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    ABSTRACT: The objective of the study was to evaluate the performance of nitrate reductase assay (NRA) as a rapid, reliable and inexpensive method for drug-susceptibility testing (DST) of Mycobacterium tuberculosis against first-line antitubercular drugs, such as rifampicin (RIF), isoniazid (INH), streptomycin (STR), and ethambutol (EMB). In total, 286 isolates were subjected to test by proportion method (PM) and NRA. By comparing the results of NRA with those of the gold standard PM, sensitivities and specificities were 98.4%, 97%, 88.5%, and 94.2% and 100%, 100%, 94%, and 99% for RIF, INH, STR, and EMB respectively. The positive predictive values were 100%, 100%, 95%, and 98% for RIF, INH, STR, and EMB respectively. The negative values were 99%, 98%, 87%, and 96% for RIF, INH, STR, and EMB respectively. The median time of obtaining results was shorter using NRA (10 days) compared to PM (28 days). An excellent agreement was observed between the two phenotypic tests with the K values of 0.98, 0.97, 0.81, and 0.93 for RIF, INH, STR, and EMB respectively. The results demonstrated that NRA is suitable for the early determination of INH and RIF resistance and has the potential to be a useful tool for rapid drug-sensitivity test of M. tuberculosis in resource-constrained settings.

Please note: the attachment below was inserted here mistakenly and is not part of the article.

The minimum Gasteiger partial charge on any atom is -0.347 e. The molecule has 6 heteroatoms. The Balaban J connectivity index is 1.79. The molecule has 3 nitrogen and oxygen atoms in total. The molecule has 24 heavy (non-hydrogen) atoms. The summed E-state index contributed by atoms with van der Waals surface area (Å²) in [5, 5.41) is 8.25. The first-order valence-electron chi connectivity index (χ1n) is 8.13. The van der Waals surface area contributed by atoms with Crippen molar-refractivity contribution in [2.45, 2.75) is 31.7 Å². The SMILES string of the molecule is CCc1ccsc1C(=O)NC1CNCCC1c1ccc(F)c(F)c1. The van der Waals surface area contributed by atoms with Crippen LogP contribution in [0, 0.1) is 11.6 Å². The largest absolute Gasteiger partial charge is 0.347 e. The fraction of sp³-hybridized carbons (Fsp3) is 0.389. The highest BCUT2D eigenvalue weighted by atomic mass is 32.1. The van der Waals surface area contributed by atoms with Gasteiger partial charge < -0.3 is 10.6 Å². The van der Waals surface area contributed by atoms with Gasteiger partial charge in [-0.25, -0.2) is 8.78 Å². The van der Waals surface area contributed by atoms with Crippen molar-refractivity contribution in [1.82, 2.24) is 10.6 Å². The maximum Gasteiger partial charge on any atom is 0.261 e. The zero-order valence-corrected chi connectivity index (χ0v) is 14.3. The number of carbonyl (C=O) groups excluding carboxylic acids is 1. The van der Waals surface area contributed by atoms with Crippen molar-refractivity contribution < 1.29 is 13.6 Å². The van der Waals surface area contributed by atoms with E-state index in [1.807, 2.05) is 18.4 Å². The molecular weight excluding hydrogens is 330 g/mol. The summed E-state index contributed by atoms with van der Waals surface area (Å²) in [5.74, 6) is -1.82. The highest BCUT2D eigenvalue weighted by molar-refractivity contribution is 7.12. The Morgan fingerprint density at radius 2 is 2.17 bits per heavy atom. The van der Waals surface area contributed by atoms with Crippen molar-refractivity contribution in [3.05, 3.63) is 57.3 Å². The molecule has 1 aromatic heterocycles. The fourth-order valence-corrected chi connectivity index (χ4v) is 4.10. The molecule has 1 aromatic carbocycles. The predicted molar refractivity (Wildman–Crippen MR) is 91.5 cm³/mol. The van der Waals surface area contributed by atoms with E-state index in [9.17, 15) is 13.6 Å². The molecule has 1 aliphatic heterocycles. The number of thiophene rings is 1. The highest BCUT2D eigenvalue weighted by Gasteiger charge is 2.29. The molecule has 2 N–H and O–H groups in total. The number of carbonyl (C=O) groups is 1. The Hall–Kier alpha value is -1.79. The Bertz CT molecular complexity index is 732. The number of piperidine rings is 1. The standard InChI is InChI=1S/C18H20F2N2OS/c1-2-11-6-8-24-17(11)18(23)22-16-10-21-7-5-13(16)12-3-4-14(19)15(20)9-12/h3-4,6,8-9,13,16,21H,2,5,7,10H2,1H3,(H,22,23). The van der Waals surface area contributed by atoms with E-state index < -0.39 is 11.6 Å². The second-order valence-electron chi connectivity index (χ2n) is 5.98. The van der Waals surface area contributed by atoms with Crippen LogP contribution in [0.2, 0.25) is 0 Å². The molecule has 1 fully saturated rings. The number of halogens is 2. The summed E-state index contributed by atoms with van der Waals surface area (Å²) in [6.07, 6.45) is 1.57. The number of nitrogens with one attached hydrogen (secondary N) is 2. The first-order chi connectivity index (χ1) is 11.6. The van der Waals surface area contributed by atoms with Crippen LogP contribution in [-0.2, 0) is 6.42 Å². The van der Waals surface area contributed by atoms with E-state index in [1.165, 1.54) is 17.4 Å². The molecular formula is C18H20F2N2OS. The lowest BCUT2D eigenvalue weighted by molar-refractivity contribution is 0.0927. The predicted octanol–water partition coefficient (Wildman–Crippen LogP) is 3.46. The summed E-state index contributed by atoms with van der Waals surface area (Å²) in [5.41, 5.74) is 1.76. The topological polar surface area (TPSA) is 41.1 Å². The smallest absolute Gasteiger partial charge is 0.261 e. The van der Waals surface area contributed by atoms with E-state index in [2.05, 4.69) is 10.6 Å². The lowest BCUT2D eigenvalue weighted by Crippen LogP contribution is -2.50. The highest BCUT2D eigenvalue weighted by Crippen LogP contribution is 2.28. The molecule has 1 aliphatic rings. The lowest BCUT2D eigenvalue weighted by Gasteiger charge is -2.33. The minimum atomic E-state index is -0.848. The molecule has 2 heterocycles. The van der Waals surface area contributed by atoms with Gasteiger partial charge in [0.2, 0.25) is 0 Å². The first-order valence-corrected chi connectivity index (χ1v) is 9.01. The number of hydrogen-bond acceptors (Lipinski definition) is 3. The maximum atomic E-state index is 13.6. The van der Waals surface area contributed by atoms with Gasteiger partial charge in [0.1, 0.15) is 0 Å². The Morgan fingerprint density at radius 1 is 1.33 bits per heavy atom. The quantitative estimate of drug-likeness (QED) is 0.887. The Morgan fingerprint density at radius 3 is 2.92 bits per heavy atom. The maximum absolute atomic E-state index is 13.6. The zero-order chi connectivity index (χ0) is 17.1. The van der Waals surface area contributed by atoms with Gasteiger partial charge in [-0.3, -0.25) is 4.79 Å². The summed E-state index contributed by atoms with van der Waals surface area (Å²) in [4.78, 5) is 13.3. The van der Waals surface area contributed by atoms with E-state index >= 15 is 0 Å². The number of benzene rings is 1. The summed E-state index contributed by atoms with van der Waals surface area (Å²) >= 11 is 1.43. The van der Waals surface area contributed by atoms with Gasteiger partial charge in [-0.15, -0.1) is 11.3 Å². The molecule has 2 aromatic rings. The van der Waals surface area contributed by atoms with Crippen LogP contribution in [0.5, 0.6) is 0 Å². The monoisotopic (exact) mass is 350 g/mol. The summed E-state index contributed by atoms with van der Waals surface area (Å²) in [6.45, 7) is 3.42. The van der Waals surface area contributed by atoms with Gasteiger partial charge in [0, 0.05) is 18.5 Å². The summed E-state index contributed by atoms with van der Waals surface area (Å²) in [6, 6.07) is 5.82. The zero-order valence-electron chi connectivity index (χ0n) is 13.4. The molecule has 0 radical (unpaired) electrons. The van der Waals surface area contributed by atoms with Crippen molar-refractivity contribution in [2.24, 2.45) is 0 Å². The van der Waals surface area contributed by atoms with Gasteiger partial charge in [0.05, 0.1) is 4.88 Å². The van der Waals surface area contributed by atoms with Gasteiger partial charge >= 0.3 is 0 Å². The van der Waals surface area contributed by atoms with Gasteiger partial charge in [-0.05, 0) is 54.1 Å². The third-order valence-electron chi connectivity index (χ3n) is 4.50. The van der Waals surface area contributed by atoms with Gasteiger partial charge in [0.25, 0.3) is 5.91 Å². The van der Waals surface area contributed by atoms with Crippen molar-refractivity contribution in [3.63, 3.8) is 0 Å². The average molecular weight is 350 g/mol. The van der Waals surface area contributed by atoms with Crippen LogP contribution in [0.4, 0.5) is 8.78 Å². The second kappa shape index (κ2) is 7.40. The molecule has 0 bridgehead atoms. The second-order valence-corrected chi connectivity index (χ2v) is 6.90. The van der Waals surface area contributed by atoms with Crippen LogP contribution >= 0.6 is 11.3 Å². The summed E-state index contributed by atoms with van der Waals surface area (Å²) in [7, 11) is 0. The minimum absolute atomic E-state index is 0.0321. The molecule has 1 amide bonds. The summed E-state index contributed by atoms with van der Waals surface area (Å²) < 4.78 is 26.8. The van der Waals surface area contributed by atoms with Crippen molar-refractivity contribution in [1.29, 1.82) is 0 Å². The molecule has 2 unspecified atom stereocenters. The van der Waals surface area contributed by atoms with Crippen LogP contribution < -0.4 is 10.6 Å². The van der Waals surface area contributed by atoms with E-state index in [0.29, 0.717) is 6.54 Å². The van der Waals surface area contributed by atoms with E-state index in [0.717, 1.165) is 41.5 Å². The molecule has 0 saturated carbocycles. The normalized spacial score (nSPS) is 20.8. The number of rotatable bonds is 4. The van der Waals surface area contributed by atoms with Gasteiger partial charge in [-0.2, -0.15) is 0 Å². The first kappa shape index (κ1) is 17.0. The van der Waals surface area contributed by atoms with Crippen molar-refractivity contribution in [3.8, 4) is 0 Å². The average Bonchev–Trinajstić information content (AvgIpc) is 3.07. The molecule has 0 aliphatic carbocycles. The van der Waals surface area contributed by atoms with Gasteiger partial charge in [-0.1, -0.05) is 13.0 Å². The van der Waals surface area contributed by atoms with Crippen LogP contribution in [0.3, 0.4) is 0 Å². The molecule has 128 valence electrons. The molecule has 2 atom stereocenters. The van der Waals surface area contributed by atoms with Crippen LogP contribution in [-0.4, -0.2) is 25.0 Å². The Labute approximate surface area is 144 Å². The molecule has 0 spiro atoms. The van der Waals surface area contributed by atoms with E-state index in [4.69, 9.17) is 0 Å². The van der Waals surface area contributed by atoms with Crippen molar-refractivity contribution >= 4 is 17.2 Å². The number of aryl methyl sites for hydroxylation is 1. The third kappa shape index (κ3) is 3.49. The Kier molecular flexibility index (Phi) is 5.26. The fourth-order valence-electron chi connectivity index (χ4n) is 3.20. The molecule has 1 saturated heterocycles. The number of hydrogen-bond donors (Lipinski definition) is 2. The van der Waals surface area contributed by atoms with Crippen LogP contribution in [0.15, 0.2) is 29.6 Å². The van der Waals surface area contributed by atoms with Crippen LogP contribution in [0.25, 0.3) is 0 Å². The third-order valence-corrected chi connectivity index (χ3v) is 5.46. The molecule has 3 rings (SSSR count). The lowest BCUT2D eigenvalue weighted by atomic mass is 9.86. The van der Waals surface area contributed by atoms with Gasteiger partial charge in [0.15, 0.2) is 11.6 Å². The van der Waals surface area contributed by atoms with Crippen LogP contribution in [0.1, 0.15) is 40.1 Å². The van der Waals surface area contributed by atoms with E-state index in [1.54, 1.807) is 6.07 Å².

Journal of Health Population and Nutrition 02/2011; 29(1):20-5. DOI:10.3329/jhpn.v29i1.7563 · 1.04 Impact Factor